The medium is presumably meant to be the message in this drama about Julian Assange, which seeks to do for Wikileaks what The Social Network did for Facebook. It's visually kinetic to fault, cramming and cluttering the screen with computer graphics, including diagrams that look like flight maps.
It doesn't want you to forget that it's a drama about How Information Spreads. Data makes for dry drama, of course (the actors sometimes seem to spend more time opening and closing laptops than talking) but in an age where primary school kids file-share on smartphones, it seems slightly literal-minded, particularly as it opens with a montage of the history of news reminding us that chiselled stone tablets and papyrus scrolls were the real precursors of the internet.
One of the few things no one needs to be told about Assange and Wikileaks is that they placed classified information in the public domain. The success of a project of this kind must be measured by what it does next and the answer here is "not a lot".
Much of the film's action is actually re-enactment of material that anyone with an interest and an internet connection has seen dozens of times.
In sharp contract to his work as writer-director of Gods and Monsters, in which Ian McKellen played Frankenstein director James Whale, Condon struggles to create plausible human beings out of the characters who people this film. Token hints about a troubled childhood just don't cut it As a result, Cumberbatch's impersonation of Assange, eerily accurate but for an uneasy Aussie drawl that sometimes makes him sound like a stroke victim, becomes an object of marvel in its own right rather than a means to something larger.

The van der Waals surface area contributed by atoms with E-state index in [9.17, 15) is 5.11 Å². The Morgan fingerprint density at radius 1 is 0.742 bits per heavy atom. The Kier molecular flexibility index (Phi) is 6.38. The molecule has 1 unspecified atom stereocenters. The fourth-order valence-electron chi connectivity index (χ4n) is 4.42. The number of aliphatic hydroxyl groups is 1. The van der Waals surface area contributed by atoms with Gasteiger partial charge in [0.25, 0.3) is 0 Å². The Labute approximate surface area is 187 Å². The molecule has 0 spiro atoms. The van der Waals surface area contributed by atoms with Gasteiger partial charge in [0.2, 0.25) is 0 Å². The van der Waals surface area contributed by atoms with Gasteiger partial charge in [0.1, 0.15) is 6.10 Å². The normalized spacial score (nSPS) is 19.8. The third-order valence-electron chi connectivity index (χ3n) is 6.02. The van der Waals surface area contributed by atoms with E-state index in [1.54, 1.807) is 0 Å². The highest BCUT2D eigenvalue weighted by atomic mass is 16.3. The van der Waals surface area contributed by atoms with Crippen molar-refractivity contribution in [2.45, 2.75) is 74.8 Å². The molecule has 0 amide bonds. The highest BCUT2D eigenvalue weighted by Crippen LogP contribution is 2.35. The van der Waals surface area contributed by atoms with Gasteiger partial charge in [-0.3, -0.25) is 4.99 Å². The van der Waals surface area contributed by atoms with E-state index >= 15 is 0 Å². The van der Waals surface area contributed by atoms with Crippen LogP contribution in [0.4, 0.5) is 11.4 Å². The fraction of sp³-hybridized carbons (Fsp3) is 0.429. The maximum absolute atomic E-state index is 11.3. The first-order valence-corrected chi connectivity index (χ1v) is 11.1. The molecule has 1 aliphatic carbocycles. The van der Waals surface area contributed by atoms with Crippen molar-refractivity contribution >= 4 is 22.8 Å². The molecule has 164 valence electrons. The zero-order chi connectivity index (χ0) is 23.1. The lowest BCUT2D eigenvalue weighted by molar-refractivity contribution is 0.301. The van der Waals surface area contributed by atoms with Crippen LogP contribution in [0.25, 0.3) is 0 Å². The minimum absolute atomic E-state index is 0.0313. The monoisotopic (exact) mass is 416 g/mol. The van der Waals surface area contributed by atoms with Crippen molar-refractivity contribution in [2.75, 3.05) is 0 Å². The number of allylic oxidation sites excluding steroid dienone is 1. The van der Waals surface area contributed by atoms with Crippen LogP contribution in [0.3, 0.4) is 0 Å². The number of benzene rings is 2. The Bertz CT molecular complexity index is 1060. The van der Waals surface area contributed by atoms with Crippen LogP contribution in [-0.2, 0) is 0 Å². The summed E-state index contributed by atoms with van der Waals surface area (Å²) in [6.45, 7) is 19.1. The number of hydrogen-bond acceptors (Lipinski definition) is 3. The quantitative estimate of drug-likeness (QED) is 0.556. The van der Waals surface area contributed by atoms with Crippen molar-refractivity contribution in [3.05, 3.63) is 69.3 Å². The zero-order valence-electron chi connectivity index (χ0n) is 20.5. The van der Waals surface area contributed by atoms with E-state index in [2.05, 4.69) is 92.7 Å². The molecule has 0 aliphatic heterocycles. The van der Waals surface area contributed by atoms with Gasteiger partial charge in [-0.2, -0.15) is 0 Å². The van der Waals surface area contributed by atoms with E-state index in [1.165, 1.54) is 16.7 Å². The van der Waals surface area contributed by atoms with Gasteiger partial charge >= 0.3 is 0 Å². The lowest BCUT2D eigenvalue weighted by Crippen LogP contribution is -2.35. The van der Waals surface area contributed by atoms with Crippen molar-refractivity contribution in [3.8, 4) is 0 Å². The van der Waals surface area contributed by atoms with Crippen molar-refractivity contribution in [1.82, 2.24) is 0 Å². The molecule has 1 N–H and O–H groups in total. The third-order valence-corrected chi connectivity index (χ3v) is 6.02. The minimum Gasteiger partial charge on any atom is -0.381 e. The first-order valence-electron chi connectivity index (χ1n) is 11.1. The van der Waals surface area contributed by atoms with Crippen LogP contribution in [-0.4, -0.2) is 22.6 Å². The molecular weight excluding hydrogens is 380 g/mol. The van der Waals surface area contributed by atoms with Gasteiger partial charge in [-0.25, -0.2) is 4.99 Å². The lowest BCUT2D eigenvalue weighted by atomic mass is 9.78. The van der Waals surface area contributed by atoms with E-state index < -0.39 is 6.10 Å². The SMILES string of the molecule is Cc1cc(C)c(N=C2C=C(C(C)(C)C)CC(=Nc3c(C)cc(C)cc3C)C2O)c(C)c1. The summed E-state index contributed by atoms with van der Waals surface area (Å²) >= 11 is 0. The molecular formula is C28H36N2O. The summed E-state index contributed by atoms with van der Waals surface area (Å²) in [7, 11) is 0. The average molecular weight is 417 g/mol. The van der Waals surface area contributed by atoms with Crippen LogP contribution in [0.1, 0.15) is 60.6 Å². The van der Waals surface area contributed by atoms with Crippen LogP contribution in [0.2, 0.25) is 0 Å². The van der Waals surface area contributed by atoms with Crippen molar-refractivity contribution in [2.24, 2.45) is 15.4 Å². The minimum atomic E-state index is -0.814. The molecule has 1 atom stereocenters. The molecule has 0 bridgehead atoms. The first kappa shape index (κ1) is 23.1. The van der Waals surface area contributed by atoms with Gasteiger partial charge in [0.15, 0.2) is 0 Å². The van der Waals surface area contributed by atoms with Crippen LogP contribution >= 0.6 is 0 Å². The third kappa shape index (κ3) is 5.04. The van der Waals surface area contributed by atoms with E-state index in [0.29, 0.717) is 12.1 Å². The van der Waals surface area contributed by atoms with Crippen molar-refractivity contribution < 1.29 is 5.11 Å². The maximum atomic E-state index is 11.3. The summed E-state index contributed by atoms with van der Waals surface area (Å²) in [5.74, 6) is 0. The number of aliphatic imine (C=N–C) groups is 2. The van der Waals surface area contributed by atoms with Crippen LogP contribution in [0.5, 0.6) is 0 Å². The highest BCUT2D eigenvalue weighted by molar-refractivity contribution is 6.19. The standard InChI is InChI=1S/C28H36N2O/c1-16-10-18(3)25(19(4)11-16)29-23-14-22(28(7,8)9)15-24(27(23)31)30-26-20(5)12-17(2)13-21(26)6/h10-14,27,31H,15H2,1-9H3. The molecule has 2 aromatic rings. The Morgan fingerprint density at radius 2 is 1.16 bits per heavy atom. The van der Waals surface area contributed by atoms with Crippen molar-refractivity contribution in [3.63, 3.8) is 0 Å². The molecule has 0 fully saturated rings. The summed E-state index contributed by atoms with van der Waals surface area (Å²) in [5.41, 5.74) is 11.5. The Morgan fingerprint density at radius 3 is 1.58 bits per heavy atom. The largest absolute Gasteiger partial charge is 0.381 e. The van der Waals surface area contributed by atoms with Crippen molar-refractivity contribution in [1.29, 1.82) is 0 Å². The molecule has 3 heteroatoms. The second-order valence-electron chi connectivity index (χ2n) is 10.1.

The film, scripted by Josh Singer, who was a writer on the final season of The West Wing, is based on two books, including Inside WikiLeaks by Daniel Domscheit-Berg (Bruhl), Assange's acolyte who became his critic. It depicts, in rather heavy handed terms, Assange's slow metamorphosis from an obsessive geek to an inflexibly doctrinaire borderline megalomaniac (as evidenced by his refusal to redact names from the war logs to ensure the safety of sources). It's less hard-hitting than Alex Gibney's documentary, We Steal Secrets, but it has predictably been reviled by Assange and his supporters.
Tellingly, its most human moments come in sidebar stories: Linney and Tucci are excellent as a couple of State Department apparatchiks, though they and Thewlis as Guardian journalist Nick Davies are given some banal expository dialogue and toe-curlingly pompous Big Speeches. (Capaldi, the foul-mouthed Malcolm Tucker in The Thick Of It, is unintentionally comic as Guardian editor Alan Rusbridger).
In the end, the film feels like dramatisation rather than drama, and it doesn't even try to get to grips with the political and ethical complexities in the whole Wikileaks story: is there such a thing as the noble lie implied by Assange's early online identity? Is the release of unadulterated, unmediated, unedited information the truth that will set us all free?
In an age when the traditional fourth estate is under such commercial and regulatory pressure and is so derided by the new media, a film about the fifth estate owed us somewhat more than this.
Cast: Benedict Cumberbatch, Daniel Bruhl, Alicia Vikander, Moritz Bleibtreu, Peter Capaldi, David Thewlis, Laura Linney, Stanley Tucci
Director: Bill Condon
Running time: 128 mins
Rating: M (violence, offensive language
Verdict: Visually busy and intellectually lazy.